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Interrogator-Chaplain
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For metal ones use alcohol.Simply did the min for a few hours all the paint will remove in flakes you dont even have to scrub it.I even dipped my apothecary in Jack Daniels(it was 2 o clock in the night and i had no pure alcohol)scotch once...It took a bit longer but did the job.
 

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The Future
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One thing I found is that the newest GW paints are more resistant to stripping using the Sainsbury's basic cleaner than older paints - my 15 year old models stripped beautifully, but it hardly touched the paint on a new model I tried to strip for a friend.
 

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Real Xeno
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Sounds good. I'd better get me some cleaning products! Does it have any effect on green stuff?

Yes, it does.
The GS will be softened, and will be a bit "rubber" like in my experience. You got to remove it with the paint, otherwise... I never tried to keep it on.
Also the white basecoat is pain in the neck to remove.

Yes, and I use flash (flesh) the yellow thing, the undiluted one. Sometimes I forget the miniatures (what a barbarian gay I am) longer than overnight, no effect at all on the miniatures.
 

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I've left mine in the sainsbury's cleaner for days and days, taken it out, scrubbed it a bit and stuck it back in, eventually it was totally stripped. I'm just lazy that way.

I used to use brake fluid which was really awesome - just totally environmentally unfriendly.
 

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I Endure
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No worries, Fremen knows!

Yes, it does.
The GS will be softened, and will be a bit "rubber" like in my experience. You got to remove it with the paint, otherwise... I never tried to keep it on.
Bum. I need to strip some Chaos Dwarves, but I don't really want to have to re-sculpt the armour and beards.
 

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Interrogator-Chaplain
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BTW deviating of subject but which part of the green stuff is the hardener?The yellow one?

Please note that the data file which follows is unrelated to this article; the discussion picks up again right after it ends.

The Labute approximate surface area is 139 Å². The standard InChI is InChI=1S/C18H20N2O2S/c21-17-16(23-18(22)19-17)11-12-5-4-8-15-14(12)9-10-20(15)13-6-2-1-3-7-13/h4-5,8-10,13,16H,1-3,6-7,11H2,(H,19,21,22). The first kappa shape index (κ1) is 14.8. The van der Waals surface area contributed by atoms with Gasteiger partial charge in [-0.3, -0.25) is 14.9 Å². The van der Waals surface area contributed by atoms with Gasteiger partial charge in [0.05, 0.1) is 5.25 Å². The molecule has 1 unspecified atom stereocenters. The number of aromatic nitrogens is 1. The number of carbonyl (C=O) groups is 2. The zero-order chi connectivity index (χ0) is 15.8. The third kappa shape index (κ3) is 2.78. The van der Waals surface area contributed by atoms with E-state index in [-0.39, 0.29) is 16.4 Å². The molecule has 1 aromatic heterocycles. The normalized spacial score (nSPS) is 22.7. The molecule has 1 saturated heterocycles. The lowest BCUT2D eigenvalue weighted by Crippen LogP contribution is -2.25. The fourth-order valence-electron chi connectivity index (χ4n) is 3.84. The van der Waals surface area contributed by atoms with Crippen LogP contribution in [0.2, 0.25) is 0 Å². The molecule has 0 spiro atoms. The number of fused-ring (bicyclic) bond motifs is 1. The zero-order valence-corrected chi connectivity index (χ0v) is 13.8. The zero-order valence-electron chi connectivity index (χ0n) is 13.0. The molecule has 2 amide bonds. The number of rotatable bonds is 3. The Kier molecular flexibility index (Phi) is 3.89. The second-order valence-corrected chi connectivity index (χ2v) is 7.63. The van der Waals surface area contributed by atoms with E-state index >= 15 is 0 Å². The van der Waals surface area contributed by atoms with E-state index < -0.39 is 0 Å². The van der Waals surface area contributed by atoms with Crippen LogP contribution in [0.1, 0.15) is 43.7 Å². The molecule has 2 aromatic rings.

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Real Xeno
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No worries, Fremen knows!



Bum. I need to strip some Chaos Dwarves, but I don't really want to have to re-sculpt the armour and beards.

I am glad that You asked first... that is the problem with the GS, once it is done You won`t be able to repaint it just like a normal plastic one.



BTW deviating of subject but which part of the green stuff is the hardener?The yellow one?
I had an old GS and a slim line of blue was totally hardened alongside with the yellow one. I don`t know if it meant that the blue is the hardener. Do You think about adding more hardner to make the cured GS harder?
 

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Senior Member
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Thankyou for this tutorial.
I'd tried nearly everything, and I just resigned myself to brake fluid and ignoring plastics.

(I'm furiously ebaying stuff to get the money for a house with a stunningly attractive brazilian, my childhood doesn't matter compared to living with her. You just ramped up my extra income! yaayyy!!!)
Will try in next two days, and i'll get everyone I know to rep you if it works.
 

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3 Getrudes
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I used to use brake fluid which was really awesome - just totally environmentally unfriendly.
Not to mention it's an extremely carcinogenic contact poison >_<



This is an awesome thread that is not only useful and awesome but also proves the supreme power of Dettol.
 

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Registered
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This is an awesome thread that is not only useful and awesome but also proves the supreme power of Dettol.
I concur! This thread totally works and brown dettol is pretty much the way forward! I left three Fire Warriors in a jar overnight (ended up being like 14 hours soaking), scrubbed them a bit this morning and all the paint came off. Scrubbed super hard too and it didn't deform the plastic at all (although one warrior lost an antenna, but that was due to my heavy handedness).

The one problem I've come across though, is that areas on the model where I've judiciously used the plastic glue (made these models when I was a lot younger), the glue has acted as a varnish and the dettol hasn't touch the paint underneath at all. Luckily this was easily resolved with a craft knife; you can scrape away the area pretty easily, and is mainly unnoticeable on smaller minis.